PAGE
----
What makes a leader? Is it the decisions they make? The opinions of others? The way they can take control of any situation? There are political leaders, business leaders, group leaders, and so many other types of leaders that the list seems never-ending. What if there was a book that told you everything you needed to know about leadership, or at least someone's subjective view on it? Well, there is. However, it is quite infamous for it's radical ideas and many people are torn by the advice that is given.
Of course, I am writing about The Prince by Niccolò Machiavelli. It is a text that was written in the 16th century to advise Lorenzo de Medici on how to rule over his people in an attempt to get out of prison. Machiavelli was a politician and a diplomat during the renaissance, and during his time in this position he communicated and advised a lot of officials. He was regarded to have a strong knowledge on politics and leadership. However, in a bid to be with the stronger family of the time, he started to work for the Borgia's. It was a bad decision since the de Medici's regained their position a few years later and Machiavelli was imprisoned and tortured. With all of his knowledge and years in politics, he wrote this text to get back into the good books of the de Medici's and to advise Lorenzo on his leadership.
'All animals are equal, but some animals are more equal than others'
This famous quotation comes from this popular novella. The combination of the genres fable, satire and allegory make it a powerful text filled with lessons to do with revolutions, the naivety of the working-class, societies inclination towards having a hierarchal class system, and corruption through the misuse of power. It is popular amongst high schools and universities to teach how stories can have a major influence over how a person feels or thinks, particularly in regards to historical events. It is also used as an example of political or social commentary, being a text referenced by many people in speeches or essays to persuade and educate their audience. However, take away the layers of literary techniques that forge the allusions to historical events and people and the story is quite a simple one about a group of animals that bear the consequences of revolution in search of a better life on their farm.
Vampire Academy by Richelle Mead is a six-book young adult, paranormal romance series set in the United States. It intervenes the classic vampire story, categorising them as three different species/hybrids: Moroi (good vampires), Dhampir (good vampire protectors) and Strigoi (bad vampires). The six books in the series are Vampire Academy, Frostbite, Shadow Kiss, Blood Promise, Spirit Bound, and Last Sacrifice.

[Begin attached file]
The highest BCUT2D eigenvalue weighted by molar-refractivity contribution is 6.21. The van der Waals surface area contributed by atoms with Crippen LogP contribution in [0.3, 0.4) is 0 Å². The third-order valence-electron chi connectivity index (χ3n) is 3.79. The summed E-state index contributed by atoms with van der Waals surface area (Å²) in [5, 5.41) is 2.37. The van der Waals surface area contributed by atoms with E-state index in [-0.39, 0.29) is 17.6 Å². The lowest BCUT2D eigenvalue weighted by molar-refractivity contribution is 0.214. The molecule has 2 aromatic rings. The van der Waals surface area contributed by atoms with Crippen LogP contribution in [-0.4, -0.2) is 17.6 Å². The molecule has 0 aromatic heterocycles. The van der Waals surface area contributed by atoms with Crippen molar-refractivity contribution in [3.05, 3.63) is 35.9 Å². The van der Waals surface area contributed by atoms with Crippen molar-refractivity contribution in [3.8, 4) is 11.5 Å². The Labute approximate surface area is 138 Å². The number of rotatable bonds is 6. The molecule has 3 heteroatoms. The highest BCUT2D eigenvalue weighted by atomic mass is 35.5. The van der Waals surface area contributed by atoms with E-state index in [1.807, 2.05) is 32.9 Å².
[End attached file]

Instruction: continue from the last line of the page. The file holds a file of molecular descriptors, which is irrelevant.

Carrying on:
It follows the story of Dhampir and Guardian in training, Rosemarie (Rose) Hathaway, and her best friend and Royal Moroi, Vasilisa (Lissa) Dragomir, a duo with very different personalities but are joined together with a strange connection. The story is mainly located at the fictional St Vladimir's Academy, which is where young Moroi and Dhampir's study and live during the school year. Other characters include Dimitri Belikov (guardian and Rose's love interest), Christian Ozera (shunned royal Moroi and Lissa's love interest), Sonya Karp ('crazy' ex-teacher Moroi turned Strigoi), Adrian Ivashkov (bad-boy addict and another Rose love interest), and Victor Dashkov ('uncle' to Lissa).
We've made it to the end of the Vampire Academy series, where Rose is stuck in a jail cell feeling claustrophobic while thinking about how she is going to get out and find out who framed her and she uses her shadow-kissed abilities to keep an eye on Lissa and what is happening around court. However, during the funeral procession for Queen Tatiana, Lissa and co unleash their plan to get Rose out by letting off explosions all over the courtyard. Rose then escapes with Dimitri and they drive for hours to finally reach Sydney (yes, she's back) who gets them into a motel to sit around and wait for Lissa and co to find the real murderer at court.
Rose, being Rose, attempts to escape her rescuers, having not told them about the letter written to her from the Queen about Lissa having a relative, which could then lead to Lissa having a vote. After a lengthy tussle with Dimitri, she concedes and tells him and Sydney about the secret relative. They agree to help find this unknown person and Sydney takes them to an odd place filled with a group of people who call themselves 'The Keepers', who are a group of Moroi, Dhampir and humans living together in very old fashioned ways. Rose is met by Adrian in her dreams, and later Victor Dashkov and his brother, Robert, as well, and the mystery behind the Queen's death continues to grow.
Charlotte is a reading and writing lover who has completed a creative writing intensive course at the University of Oxford and is a current university student studying a double degree in journalism and creative writing. If you are curious to learn more, check out the 'About' page.